State sector employees are not eligible to receive the payment, as it is expected that state sector employers will pay normal wages through periods of self-isolation. However, it has been confirmed that employees of the following organisations will be able to access the leave payment:
Similar to the wage subsidy, indications can be made online at: https://www.workandincome.govt.nz/products/a-z-benefits/covid-19-support.html#null and the Government is aiming to start making payments five working days after they have all the information required.
In addition to the wage subsidies and leave payments, the Government has announced a number of tax changes designed to assist businesses struggling due to the effects of COVID-19. These include:
Reinstatement of Depreciation on Commercial Buildings
With effect from the 2021 income year (so from 1 April 2020 for businesses with March balance dates), depreciation deductions (at 2% diminishing value) will be reintroduced for new and existing industrial and commercial buildings, including hotels and motels. This will enable businesses to start reducing their provisional tax payments for the current income year immediately and is estimated cost $2.1 billion over the next three years. This is a surprising, but welcome move from the Government.
Immediate Deductions for Low Value Assets
The low value asset write-off threshold has been increased to $5,000 for the 2021 income year but will be reduced to $1,000 in the 2022 income year going forward. This means that businesses can immediately deduct the cost of acquiring assets with a cost of $5000 or less. This is a move that is squarely aimed at encouraging businesses to invest and to encourage spending, it is expected to cost $667 million over the next three years.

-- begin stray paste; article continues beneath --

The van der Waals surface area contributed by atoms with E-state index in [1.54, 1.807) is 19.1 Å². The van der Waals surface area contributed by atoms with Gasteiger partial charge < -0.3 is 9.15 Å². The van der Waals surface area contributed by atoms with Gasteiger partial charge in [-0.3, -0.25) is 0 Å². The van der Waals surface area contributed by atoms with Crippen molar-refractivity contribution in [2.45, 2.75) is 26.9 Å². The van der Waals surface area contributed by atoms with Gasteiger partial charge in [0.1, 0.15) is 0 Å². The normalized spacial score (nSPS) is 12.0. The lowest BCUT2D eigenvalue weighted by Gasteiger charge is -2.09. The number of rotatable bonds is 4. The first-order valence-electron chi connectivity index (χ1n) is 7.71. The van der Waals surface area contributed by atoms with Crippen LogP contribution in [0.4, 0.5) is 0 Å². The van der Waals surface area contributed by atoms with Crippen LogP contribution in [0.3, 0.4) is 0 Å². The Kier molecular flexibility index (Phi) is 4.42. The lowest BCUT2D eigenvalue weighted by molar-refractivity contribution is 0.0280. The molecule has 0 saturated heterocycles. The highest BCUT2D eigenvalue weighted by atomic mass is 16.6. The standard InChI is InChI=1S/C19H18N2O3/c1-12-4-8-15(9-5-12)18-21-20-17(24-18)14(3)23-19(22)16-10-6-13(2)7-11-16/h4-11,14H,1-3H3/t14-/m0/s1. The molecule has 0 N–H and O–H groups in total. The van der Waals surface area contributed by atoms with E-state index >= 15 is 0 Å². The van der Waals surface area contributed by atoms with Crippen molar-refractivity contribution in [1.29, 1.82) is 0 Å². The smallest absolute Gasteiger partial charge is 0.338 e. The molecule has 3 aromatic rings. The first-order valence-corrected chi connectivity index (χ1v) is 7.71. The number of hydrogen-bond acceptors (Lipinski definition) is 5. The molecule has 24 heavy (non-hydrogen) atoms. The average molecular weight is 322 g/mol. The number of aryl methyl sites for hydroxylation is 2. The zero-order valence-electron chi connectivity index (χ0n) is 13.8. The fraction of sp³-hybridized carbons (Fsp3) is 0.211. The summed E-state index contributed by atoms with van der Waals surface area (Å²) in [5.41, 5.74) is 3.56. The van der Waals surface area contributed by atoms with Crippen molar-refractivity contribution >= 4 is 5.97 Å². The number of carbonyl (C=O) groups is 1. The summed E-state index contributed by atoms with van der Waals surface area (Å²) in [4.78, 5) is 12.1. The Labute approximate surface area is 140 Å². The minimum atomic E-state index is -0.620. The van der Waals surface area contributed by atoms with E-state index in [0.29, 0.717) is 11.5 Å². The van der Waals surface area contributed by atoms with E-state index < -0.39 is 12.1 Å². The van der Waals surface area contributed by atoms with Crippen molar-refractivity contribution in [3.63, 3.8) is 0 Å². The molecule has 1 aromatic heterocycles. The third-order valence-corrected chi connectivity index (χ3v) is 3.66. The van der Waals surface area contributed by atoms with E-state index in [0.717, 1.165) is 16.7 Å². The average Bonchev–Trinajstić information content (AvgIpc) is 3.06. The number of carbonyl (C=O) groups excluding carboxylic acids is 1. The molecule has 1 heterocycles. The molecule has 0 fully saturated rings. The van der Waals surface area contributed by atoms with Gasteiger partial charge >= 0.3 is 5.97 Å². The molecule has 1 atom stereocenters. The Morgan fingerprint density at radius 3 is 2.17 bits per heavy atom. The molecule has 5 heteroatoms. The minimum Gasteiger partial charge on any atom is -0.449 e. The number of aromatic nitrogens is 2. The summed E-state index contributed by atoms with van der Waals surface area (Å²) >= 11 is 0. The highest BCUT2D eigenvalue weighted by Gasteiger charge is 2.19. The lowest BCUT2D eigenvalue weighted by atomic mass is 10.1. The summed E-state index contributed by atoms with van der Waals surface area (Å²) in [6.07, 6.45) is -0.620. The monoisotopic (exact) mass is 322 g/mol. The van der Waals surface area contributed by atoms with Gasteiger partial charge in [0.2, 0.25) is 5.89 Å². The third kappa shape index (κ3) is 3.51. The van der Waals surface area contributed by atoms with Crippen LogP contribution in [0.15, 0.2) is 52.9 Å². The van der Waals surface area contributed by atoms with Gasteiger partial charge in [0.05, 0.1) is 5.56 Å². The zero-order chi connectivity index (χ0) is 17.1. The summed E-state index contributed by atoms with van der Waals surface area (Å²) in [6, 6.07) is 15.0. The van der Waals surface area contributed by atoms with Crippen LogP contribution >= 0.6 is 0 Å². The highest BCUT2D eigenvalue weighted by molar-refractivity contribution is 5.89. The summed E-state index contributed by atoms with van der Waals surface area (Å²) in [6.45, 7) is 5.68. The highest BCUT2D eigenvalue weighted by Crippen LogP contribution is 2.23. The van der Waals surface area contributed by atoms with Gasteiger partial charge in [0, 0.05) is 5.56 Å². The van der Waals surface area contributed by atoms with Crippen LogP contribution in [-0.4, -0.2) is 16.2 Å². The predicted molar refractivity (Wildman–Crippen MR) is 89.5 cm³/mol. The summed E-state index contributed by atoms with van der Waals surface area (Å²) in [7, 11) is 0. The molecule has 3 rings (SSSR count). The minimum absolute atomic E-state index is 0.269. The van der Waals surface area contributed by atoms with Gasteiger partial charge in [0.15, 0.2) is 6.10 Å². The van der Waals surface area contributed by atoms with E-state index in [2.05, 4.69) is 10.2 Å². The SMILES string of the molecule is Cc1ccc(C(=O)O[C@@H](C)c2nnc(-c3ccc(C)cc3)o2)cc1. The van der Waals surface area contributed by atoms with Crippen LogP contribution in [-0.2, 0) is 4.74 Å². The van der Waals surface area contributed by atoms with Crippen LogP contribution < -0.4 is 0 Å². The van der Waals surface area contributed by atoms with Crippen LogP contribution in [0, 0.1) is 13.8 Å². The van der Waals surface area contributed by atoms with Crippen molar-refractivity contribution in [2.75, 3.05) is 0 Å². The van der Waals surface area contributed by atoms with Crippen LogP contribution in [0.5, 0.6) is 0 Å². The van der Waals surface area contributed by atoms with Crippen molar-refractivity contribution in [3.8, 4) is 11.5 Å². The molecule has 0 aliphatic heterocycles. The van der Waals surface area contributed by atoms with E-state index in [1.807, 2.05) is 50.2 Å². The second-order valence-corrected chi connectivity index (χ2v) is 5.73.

Increase in the Provisional Tax Threshold
The provisional tax threshold will be increased from $2,500 to $5,000 from the 2021 income year, meaning that fewer individuals and businesses will be required to pay their tax in equal instalments throughout the year. This means that small businesses can delay paying their taxes until next year. This is a permanent change.
Discretion to Write-Off Use of Money Interest (UOMI) Where Affected by COVID-19
The IRD will be given the power to waive interest on late tax payments who have been significantly impacted by the COVID-19 outbreak. This will apply to all payments, including provisional tax, PAYE and GST due on or after 14 February 2020. The Commissioner will have this discretion for a period of two years.
Removing the Hours Test from the in Work Tax Credit from 1 July 2020
Currently there is a requirement to work at least 30 hours combined for couples, or 20 hours for single parents, to be eligible for the work tax credit as part of the working for families regime. However, this requirement will be removed from 1 July 2020.
The Government’s changes are significant and wide ranging. This is a welcome move from the Government in their attempt to soften the sharp economic impact that the outbreak of COVID-19 is likely to have.
For clients that are impacted by the economic effects of the COVID-19 outbreak, we encourage you to get in contact with us as soon as possible. The team at Nexia NZ are committed to assisting you and your business get through the upcoming challenges.
March 17, 2020